430 EVOLUTION: HISTORICAL AND CULTURAL SIGNIFICANCE - 3 hours
Historical development of biological evolution; impact of evolutionary thought on modern culture; current controversies. Prerequisites: junior or senior standing. C-5CC.
435 BIOLOGY AND SOCIETY - 3 hours
An examination of the societal impact and responsibilities of the scientific community. Emphasis will be on the changing public awareness of complex situations associated with rapidly emerging biological technologies. Legal, ethical, economic, political and scientific issues will be analyzed through discussions, panels and directed essays. Prerequisite: junior or senior class standing. C-5CC.
437 SCIENCE & ARCHAEOLOGY OF ANCIENT GREECE - 3 hours
A survey and analysis of the history and development of scientific thought with particular focus on Ancient Greece including the works of Democritus, Aristotle, Plato, and Socrates. Additionally the use of current scientific methods to analyze archaeological finds will be discussed. Prerequisite: Junior or senior standing. C-5CC.
441 GLOBALIZATION - 3 hours
An exploration of the sources and consequences of globalization. Is globalization a new phenomenon? Is globalization inevitable and irreversible? Who is in charge of globalization? Does globalization benefit everyone? Does globalization promote or undermine democracy, peace, and social safety nets? What are the effects of globalization on inequality, social justice, and relations between developed and developing countries? These are some of the key issues that will be addressed. Prerequisite: Junior or senior standing. C-5CC.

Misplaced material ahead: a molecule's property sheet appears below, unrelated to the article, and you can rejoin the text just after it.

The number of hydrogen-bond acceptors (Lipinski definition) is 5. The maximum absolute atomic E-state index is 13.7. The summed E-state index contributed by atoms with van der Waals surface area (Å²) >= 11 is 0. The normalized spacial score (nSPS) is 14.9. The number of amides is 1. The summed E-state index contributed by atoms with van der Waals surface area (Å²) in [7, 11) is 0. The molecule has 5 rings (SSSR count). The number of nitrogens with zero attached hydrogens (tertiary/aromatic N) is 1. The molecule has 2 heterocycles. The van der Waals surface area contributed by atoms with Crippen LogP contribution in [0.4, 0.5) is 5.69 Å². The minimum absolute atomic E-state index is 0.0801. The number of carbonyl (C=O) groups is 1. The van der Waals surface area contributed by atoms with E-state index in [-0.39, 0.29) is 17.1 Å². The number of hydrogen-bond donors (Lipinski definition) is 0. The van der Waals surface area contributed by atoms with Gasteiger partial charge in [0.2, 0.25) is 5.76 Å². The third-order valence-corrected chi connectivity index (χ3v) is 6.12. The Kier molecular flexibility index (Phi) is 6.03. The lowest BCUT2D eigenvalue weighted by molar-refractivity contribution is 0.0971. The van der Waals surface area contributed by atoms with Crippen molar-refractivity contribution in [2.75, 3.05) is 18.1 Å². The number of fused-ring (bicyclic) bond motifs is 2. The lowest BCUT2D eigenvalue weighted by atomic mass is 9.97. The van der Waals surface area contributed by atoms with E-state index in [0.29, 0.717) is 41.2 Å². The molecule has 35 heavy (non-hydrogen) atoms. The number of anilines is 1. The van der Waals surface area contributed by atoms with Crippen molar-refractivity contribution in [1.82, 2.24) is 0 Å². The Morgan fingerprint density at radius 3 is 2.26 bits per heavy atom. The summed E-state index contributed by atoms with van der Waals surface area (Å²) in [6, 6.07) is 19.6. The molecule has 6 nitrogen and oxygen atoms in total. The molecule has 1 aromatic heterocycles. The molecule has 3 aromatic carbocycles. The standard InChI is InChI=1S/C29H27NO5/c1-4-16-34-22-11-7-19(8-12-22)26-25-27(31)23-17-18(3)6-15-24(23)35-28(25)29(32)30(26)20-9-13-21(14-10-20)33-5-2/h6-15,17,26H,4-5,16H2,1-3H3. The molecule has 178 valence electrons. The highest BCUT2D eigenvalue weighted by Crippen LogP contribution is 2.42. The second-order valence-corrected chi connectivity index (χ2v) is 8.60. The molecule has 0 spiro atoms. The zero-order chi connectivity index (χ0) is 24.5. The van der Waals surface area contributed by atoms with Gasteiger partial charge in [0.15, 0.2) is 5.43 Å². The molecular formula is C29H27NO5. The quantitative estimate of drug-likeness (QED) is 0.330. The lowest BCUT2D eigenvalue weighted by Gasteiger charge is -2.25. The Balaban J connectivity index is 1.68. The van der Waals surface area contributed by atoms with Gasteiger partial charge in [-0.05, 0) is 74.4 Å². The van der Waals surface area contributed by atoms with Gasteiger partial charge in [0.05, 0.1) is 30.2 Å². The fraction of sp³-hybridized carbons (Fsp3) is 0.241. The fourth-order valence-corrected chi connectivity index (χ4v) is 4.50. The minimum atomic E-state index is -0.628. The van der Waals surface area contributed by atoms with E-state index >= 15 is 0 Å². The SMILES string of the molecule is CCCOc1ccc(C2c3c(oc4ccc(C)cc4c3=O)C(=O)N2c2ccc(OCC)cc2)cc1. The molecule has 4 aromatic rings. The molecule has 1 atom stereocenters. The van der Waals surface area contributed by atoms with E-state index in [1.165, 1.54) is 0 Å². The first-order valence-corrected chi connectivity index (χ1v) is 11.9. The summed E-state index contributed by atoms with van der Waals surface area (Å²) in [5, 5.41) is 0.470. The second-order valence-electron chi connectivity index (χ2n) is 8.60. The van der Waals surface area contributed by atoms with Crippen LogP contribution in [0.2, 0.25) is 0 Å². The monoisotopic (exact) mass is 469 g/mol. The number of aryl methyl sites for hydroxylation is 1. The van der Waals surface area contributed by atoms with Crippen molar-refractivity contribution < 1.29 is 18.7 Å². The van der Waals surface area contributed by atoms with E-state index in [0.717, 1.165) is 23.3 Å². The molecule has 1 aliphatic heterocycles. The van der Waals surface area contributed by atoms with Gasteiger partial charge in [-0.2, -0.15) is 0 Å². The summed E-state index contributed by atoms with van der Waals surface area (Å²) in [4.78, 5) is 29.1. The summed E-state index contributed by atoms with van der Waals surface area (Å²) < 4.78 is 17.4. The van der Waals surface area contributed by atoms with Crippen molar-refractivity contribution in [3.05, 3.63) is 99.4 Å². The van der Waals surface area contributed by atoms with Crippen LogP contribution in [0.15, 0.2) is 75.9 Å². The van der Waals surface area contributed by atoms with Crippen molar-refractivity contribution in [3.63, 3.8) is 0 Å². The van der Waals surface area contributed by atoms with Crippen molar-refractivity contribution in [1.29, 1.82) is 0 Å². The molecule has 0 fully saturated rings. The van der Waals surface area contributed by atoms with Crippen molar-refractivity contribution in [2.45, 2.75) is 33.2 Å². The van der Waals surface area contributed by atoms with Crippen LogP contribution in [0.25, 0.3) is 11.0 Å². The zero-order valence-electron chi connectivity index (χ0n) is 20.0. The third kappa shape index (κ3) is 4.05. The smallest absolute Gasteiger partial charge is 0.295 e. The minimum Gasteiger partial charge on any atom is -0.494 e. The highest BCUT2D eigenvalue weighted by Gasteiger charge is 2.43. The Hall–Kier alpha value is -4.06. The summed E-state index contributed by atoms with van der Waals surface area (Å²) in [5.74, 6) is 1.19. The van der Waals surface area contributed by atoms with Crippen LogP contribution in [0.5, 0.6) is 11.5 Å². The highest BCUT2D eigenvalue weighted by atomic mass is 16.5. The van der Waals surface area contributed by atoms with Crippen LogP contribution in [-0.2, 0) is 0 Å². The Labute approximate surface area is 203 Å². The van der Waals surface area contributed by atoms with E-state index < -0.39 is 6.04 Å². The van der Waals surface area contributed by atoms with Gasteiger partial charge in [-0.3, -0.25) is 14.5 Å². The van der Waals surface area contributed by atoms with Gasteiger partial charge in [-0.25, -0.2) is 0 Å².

443 HISTORY OF AMERICAN MEDICINE - 3 hours
This course will explore the evolving nature of medical understanding and medical practice. It will include a wide range of topics from the heroic medicine of leeches and purging to epidemics, penicillin, and public health. It will also look at the institutions associated with medical education and medical care like medical schools, nursing schools, public health departments, hospitals, and nursing/convalescent homes. Prerequisite: Junior or senior standing. C-5CC.
445 DEVELOPMENT OF MODERN SCIENTIFIC THOUGHT IN GREAT BRITAIN - 3 hours
This course examines the contributions of British scientists to the development of modern scientific theory. By visiting museums and historical sites in Great Britain, the lives and works of many scientists will be explored. The influences of the environment in which these scientists lived will be examined from the perspective of history, politics, social structure, and religion. The period of scientific achievement and discovery to be examined begins in the 17th century and the effects on culture and society then, and now, will be addressed. Prerequisite: Junior or senior standing. C-5CC.
450 ADVANCED STUDIES IN GERONTOLOGY - 3 hours
In-depth study and analysis of aging, including the following areas: development changes, life circumstances, social policies, service programs, and research approaches and findings. Course goals also include development or refinement of specific skills and techniques for studying or working with older adults. Prerequisites: SOC/SOWK 220 and junior or senior class standing. Spring. C-5CC.